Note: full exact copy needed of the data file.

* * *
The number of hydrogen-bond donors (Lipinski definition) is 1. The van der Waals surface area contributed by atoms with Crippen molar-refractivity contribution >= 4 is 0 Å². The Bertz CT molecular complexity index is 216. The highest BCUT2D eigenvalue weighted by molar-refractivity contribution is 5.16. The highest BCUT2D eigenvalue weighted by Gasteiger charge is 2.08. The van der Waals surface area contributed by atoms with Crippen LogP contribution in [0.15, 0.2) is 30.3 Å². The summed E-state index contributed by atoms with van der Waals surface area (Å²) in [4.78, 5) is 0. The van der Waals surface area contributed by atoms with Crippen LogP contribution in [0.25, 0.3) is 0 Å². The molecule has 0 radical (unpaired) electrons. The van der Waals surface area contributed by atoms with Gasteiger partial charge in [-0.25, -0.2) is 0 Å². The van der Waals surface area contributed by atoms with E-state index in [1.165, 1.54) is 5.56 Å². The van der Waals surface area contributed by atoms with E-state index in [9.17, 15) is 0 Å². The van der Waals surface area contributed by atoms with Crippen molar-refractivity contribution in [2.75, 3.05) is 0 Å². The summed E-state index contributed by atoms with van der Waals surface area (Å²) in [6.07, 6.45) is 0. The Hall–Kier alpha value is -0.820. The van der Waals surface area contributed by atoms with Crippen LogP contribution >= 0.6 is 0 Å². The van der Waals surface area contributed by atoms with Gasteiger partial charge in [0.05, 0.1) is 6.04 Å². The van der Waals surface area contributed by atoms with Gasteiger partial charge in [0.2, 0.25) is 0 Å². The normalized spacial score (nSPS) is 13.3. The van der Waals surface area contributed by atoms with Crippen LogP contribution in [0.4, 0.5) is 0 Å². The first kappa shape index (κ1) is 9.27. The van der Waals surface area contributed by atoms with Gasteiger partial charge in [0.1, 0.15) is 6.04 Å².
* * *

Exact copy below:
The number of hydrogen-bond donors (Lipinski definition) is 1. The van der Waals surface area contributed by atoms with Crippen molar-refractivity contribution >= 4 is 0 Å². The Bertz CT molecular complexity index is 216. The highest BCUT2D eigenvalue weighted by molar-refractivity contribution is 5.16. The highest BCUT2D eigenvalue weighted by Gasteiger charge is 2.08. The van der Waals surface area contributed by atoms with Crippen LogP contribution in [0.15, 0.2) is 30.3 Å². The summed E-state index contributed by atoms with van der Waals surface area (Å²) in [4.78, 5) is 0. The van der Waals surface area contributed by atoms with Crippen LogP contribution in [0.25, 0.3) is 0 Å². The molecule has 0 radical (unpaired) electrons. The van der Waals surface area contributed by atoms with Gasteiger partial charge in [-0.25, -0.2) is 0 Å². The van der Waals surface area contributed by atoms with E-state index in [1.165, 1.54) is 5.56 Å². The van der Waals surface area contributed by atoms with E-state index in [9.17, 15) is 0 Å². The van der Waals surface area contributed by atoms with Crippen molar-refractivity contribution in [2.75, 3.05) is 0 Å². The summed E-state index contributed by atoms with van der Waals surface area (Å²) in [6.07, 6.45) is 0. The Hall–Kier alpha value is -0.820. The van der Waals surface area contributed by atoms with Crippen LogP contribution >= 0.6 is 0 Å². The van der Waals surface area contributed by atoms with Gasteiger partial charge in [0.05, 0.1) is 6.04 Å². The van der Waals surface area contributed by atoms with Gasteiger partial charge in [0.2, 0.25) is 0 Å². The normalized spacial score (nSPS) is 13.3. The van der Waals surface area contributed by atoms with Crippen LogP contribution in [0.4, 0.5) is 0 Å². The first kappa shape index (κ1) is 9.27. The van der Waals surface area contributed by atoms with Gasteiger partial charge in [0.1, 0.15) is 6.04 Å².